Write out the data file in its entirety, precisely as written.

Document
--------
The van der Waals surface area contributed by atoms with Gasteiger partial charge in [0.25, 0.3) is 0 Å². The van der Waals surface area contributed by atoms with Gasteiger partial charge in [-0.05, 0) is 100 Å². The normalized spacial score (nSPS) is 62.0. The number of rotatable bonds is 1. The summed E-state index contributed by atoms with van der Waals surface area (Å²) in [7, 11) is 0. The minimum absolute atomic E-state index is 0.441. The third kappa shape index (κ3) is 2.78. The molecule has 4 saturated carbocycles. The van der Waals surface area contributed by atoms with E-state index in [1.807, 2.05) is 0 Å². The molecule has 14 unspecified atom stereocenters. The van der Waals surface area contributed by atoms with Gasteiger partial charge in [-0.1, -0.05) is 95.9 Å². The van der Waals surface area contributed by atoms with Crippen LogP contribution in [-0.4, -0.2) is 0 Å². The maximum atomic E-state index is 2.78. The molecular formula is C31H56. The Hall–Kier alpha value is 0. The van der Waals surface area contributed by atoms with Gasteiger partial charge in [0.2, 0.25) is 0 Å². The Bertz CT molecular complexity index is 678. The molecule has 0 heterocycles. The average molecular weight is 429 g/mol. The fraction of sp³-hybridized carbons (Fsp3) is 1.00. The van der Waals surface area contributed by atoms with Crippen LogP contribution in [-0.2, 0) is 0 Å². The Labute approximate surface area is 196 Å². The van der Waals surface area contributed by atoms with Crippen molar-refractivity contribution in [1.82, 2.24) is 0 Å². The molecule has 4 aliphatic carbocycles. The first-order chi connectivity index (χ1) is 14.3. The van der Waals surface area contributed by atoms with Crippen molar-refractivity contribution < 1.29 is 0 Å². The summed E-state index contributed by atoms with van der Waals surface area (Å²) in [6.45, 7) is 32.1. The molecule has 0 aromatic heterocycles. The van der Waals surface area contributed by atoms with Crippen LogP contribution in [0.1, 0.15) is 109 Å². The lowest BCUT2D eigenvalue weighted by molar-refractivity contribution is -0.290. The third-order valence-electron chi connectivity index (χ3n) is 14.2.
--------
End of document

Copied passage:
The van der Waals surface area contributed by atoms with Gasteiger partial charge in [0.25, 0.3) is 0 Å². The van der Waals surface area contributed by atoms with Gasteiger partial charge in [-0.05, 0) is 100 Å². The normalized spacial score (nSPS) is 62.0. The number of rotatable bonds is 1. The summed E-state index contributed by atoms with van der Waals surface area (Å²) in [7, 11) is 0. The minimum absolute atomic E-state index is 0.441. The third kappa shape index (κ3) is 2.78. The molecule has 4 saturated carbocycles. The van der Waals surface area contributed by atoms with E-state index in [1.807, 2.05) is 0 Å². The molecule has 14 unspecified atom stereocenters. The van der Waals surface area contributed by atoms with Gasteiger partial charge in [-0.1, -0.05) is 95.9 Å². The van der Waals surface area contributed by atoms with Crippen LogP contribution in [-0.4, -0.2) is 0 Å². The maximum atomic E-state index is 2.78. The molecular formula is C31H56. The Hall–Kier alpha value is 0. The van der Waals surface area contributed by atoms with Gasteiger partial charge in [0.2, 0.25) is 0 Å². The Bertz CT molecular complexity index is 678. The molecule has 0 heterocycles. The average molecular weight is 429 g/mol. The fraction of sp³-hybridized carbons (Fsp3) is 1.00. The van der Waals surface area contributed by atoms with Crippen LogP contribution in [-0.2, 0) is 0 Å². The Labute approximate surface area is 196 Å². The van der Waals surface area contributed by atoms with Crippen molar-refractivity contribution in [1.82, 2.24) is 0 Å². The molecule has 4 aliphatic carbocycles. The first-order chi connectivity index (χ1) is 14.3. The van der Waals surface area contributed by atoms with Crippen molar-refractivity contribution < 1.29 is 0 Å². The summed E-state index contributed by atoms with van der Waals surface area (Å²) in [6.45, 7) is 32.1. The molecule has 0 aromatic heterocycles. The van der Waals surface area contributed by atoms with Crippen LogP contribution in [0.1, 0.15) is 109 Å². The lowest BCUT2D eigenvalue weighted by molar-refractivity contribution is -0.290. The third-order valence-electron chi connectivity index (χ3n) is 14.2.